The Respect Paradox


handshake-respectI’m always on the lookout for examples, both good and bad, of leadership in action. I was checking out at the grocery store the other day and a clerk had just opened a new register. As I started unloading my basket he told me that the overhead monitor seemed to be out of service but that he had called for a manager to come take a look at it. He’d still be able to check me out, I just couldn’t see the prices as he rung up my items. OK, fair enough. Then his supervisor arrived. When he explained what was going on her first response was, “Well, did you turn it on?” While not spoken, the word “Dummy” at the end of the question was clearly implied by her tone of voice. My checker kept his composure better than I could have and replied that he had. She then told him that he should move to a different lane. In the meantime we had already begun checking items from my cart. To clarify the instruction he asked, “You mean after this customer, right?” Her response was, and I’m not kidding, “Duh, of course!” spoken with as much sarcasm as she could muster. The real kicker? My checker wasn’t some kid fresh off the street. We were on a military base and my checker was a middle-aged combat veteran. The checker and I had a short discussion about leadership as we rang up the groceries and he told me about some great leaders he’d worked for; his current supervisor obviously didn’t rank high on that list.

I thought about that episode on the way home. Why would a supervisor treat one of her employees with such blatant disrespect, especially in front of a customer? If this were an isolated incident it wouldn’t be too bad. But unfortunately there seems to be no shortage of bad bosses, especially on the front lines. Although this is certainly an extreme example, more subtle instances of disrespect are easy to miss. Habitually being late to meetings with subordinates sends the message that your time is more valuable than theirs. Cutting people off in mid-sentence to get your point across gives the impression that your point is obviously more important. Disregarding cultural norms in a multi-cultural environment (or not bothering to learn the cultural norms in the first place) is seen as arrogance and disrespect.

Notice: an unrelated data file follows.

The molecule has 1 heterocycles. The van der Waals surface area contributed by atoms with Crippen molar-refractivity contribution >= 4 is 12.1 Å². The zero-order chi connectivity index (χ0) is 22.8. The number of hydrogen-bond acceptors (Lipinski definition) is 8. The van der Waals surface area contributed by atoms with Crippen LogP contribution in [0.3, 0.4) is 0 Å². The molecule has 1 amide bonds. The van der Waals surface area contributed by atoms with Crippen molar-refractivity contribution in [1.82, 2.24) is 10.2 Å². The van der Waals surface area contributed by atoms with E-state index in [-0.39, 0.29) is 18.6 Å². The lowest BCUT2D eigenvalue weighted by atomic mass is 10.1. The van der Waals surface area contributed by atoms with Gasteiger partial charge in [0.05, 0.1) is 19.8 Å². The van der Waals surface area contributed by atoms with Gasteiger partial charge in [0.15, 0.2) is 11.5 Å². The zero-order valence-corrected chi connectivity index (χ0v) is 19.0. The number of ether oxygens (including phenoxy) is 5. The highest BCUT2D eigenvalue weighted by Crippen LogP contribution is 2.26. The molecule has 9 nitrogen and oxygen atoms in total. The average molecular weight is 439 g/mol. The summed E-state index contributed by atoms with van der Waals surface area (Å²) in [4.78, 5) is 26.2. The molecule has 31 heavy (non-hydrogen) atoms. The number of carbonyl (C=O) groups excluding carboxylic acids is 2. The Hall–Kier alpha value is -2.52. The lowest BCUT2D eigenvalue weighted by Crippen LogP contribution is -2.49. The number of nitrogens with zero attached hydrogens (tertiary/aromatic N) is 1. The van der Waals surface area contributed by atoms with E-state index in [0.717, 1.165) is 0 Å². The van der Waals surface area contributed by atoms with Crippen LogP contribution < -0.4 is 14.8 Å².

Many new supervisors take their position expecting to be afforded the respect commensurate with their new role. They then are surprised when it doesn’t happen. What the new supervisor fails to realize is that respect can never be demanded, but must be earned. Unfortunately, this lesson is all too often learned the hard way. Occasionally, sarcasm and ridicule are then used to instill that distant cousin of respect, fear. However, fear, sarcasm and ridicule do not promote the long-lasting employee engagement necessary for sustained high performance. On the contrary, such methods normally result in simple compliance at first and eventually lead to either rebellion or increasing turn-over as people decide to leave a bad situation.

So how does a leader earn respect? To earn respect, begin by being respectful of others. If we treat our followers as decent, rational and competent human beings, if we take the time to learn how others want and prefer to be treated, then we’ve taken a large step in the direction of earning their respect. It is really as simple, and as difficult, as that. Practice daily, mark the times you come up short, and promise yourself you will do better tomorrow.


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